Restaurants & Bars 1

Review: Papaya Thai Restaurant - Mesa, AZ (w/ photos!)

Seth Chadwick | May 12, 200807:24 PM

After posting my review of Siam Thai in Glendale, I got a hostile call from Madge. “How come you never take me out for Thai food?” she asked with that harsh tone that sent chills down my spine. As I stammered for a response, I could only lie through my teeth and say, “I am so glad you called. I was just going to invite you out for Thai food.”

Madge’s tone changed. “Really? That’s so sweet, Seth. I would love to go.” Phew! Madge’s anger had been subverted and the republic was once again safe.

So, we made our plans. Madge and Boris would make their way to my house and we would go from there. I happened to mention my plan to Mom while Dad was busy dozing in his recliner, but when I mentioned Thai food, he suddenly sprang to life. “Did you say you were going to a Thai restaurant?” he asked. As I stammered for a response, I could only lie through my teeth and say, “I was just going to invite you along, Dad.”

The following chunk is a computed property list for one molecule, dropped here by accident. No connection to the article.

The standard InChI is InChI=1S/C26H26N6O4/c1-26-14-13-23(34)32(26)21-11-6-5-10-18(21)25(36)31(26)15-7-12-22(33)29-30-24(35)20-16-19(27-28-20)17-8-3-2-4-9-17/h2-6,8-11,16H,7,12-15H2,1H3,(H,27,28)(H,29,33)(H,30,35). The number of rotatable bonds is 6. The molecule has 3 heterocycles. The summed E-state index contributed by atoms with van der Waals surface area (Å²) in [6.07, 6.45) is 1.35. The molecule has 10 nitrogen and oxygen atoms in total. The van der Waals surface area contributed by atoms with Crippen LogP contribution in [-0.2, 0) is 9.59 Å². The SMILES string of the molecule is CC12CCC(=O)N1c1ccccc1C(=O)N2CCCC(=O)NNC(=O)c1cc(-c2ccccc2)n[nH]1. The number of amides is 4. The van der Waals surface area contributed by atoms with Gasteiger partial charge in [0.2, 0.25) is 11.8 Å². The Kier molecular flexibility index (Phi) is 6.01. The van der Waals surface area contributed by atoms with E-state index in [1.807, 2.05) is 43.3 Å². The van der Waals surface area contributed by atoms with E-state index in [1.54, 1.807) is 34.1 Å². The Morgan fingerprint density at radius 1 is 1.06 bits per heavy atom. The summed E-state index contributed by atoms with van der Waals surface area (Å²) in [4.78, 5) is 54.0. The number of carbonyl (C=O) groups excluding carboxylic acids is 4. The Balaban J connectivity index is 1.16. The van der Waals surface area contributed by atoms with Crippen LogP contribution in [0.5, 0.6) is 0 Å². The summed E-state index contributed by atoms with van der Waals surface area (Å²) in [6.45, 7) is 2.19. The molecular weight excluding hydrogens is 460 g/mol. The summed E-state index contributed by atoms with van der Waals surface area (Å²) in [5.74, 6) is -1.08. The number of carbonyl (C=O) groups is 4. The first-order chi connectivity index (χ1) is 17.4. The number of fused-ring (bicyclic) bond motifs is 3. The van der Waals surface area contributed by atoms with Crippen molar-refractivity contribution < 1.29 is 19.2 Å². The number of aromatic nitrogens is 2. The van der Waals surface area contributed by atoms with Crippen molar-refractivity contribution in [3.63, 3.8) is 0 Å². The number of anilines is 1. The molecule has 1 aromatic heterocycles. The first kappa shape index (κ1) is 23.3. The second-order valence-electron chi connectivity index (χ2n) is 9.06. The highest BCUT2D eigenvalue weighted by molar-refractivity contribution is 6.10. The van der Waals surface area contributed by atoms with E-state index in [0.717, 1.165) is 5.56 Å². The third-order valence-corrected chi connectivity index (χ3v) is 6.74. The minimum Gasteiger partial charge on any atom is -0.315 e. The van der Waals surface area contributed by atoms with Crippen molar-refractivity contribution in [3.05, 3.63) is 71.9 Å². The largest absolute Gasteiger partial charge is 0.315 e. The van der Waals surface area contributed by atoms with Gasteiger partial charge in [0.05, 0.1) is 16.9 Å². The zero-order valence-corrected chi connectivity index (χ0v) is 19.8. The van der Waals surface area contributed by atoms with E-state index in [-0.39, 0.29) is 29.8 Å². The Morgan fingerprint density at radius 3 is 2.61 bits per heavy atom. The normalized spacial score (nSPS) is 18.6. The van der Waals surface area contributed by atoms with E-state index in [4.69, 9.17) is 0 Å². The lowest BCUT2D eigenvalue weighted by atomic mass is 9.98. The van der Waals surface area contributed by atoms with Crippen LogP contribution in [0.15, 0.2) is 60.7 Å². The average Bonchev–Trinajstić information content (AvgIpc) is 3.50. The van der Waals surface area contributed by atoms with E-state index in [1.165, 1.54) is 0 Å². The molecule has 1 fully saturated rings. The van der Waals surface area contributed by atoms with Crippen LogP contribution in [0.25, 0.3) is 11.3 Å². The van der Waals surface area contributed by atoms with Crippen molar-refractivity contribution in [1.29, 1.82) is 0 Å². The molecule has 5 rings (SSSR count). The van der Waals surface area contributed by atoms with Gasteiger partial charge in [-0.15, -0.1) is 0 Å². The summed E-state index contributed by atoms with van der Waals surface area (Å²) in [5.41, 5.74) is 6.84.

Dad had a sparkle in his eye. “Really? That’s so wonderful, son. I would love to go.” Alas, I am still in the will.

So, Dad, Madge, Boris and I made our way out to Mesa to try the East Valley’s newest Thai restaurant called Papaya Thai. It is housed in another strip mall anchored by a grocery store. I think we were all a bit surprised by the place when we walked in because it was significantly larger than we expected. The restaurant had a dozen tables or more and the interior was decorated with cream colored walls, various Asian touches and lots of centerpieces. I liked the purple tablecloths.